State education officials said this afternoon that they’re tossing out six questions related to the now-famous “Hare and the Pineapple” passage that appeared this week on the state’s eighth grade English exams.
In a statement, Commissioner John King said that due to the “ambiguous nature of the test questions” from the passage, students wouldn’t be penalized – or awarded – points on the final scoring of the exams.
But King also defended the passage, saying it wasn’t as confusing as it has been presented publicly so far. King, who appeared in Brooklyn this afternoon at Clara Barton High School to hear from students enrolled in a medical pathways program that partners with SUNY Downstate Medical Center, offered another reason the tests weren’t counting.
“The questions make much more sense in the context of the full passage than the excerpts that folks have seen,” King said. “But given the press coverage we won’t be able to use those particular questions.”
The passage and questions generated widespread debate in the press and on the Internet this week after a version of the passage – and a portion of the reading comprehension questions – were published.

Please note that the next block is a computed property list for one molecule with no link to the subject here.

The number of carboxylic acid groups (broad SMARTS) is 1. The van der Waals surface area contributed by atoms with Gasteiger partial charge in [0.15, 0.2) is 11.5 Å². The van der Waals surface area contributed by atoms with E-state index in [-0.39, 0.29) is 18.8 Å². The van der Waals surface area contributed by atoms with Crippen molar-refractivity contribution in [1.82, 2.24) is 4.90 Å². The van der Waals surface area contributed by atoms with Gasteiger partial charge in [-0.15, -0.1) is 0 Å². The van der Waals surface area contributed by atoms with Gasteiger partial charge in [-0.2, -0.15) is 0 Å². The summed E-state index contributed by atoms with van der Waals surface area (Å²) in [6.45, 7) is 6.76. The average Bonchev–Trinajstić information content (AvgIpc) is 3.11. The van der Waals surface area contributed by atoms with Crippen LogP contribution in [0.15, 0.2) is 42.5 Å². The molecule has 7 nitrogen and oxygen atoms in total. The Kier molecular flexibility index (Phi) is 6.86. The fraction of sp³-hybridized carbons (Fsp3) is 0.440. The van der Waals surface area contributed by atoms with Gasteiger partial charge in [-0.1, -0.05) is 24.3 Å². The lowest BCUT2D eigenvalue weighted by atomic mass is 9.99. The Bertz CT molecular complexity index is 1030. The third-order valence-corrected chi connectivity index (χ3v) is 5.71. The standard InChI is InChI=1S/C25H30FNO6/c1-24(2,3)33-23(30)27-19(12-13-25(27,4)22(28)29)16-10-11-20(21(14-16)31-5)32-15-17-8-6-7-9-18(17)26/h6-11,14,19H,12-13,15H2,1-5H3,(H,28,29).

“Some of the versions of the text that have been circulated on the web exclude the very sentences that are the evidence for the answers to the two questions that have been discussed,” King said.
Similar versions of the question have also been used in past years in other states by Pearson, the test developer that is contracting with the state and created the exam. A dormant Facebook page about the passage that was created two years has received thousands of ‘likes’ in recent days as the question resurfaced in New York. Even the renowned author of the passage slammed the use of the passage as a way to measure student learning.
But King didn’t let Pearson completely off the hook. He said that officials would review Pearson’s procedures for selecting and reviewing exam questions.
The passage is also unlikely to appear on state tests in the future because it wasn’t aligned with new Common Core curriculum standards that are being rolled out in full for next year’s exam. The standards would require students to do more analysis and critical thinking, rather than simply locating information in reading passages.
The New York State Education Department released a complete version of the passage and the questions: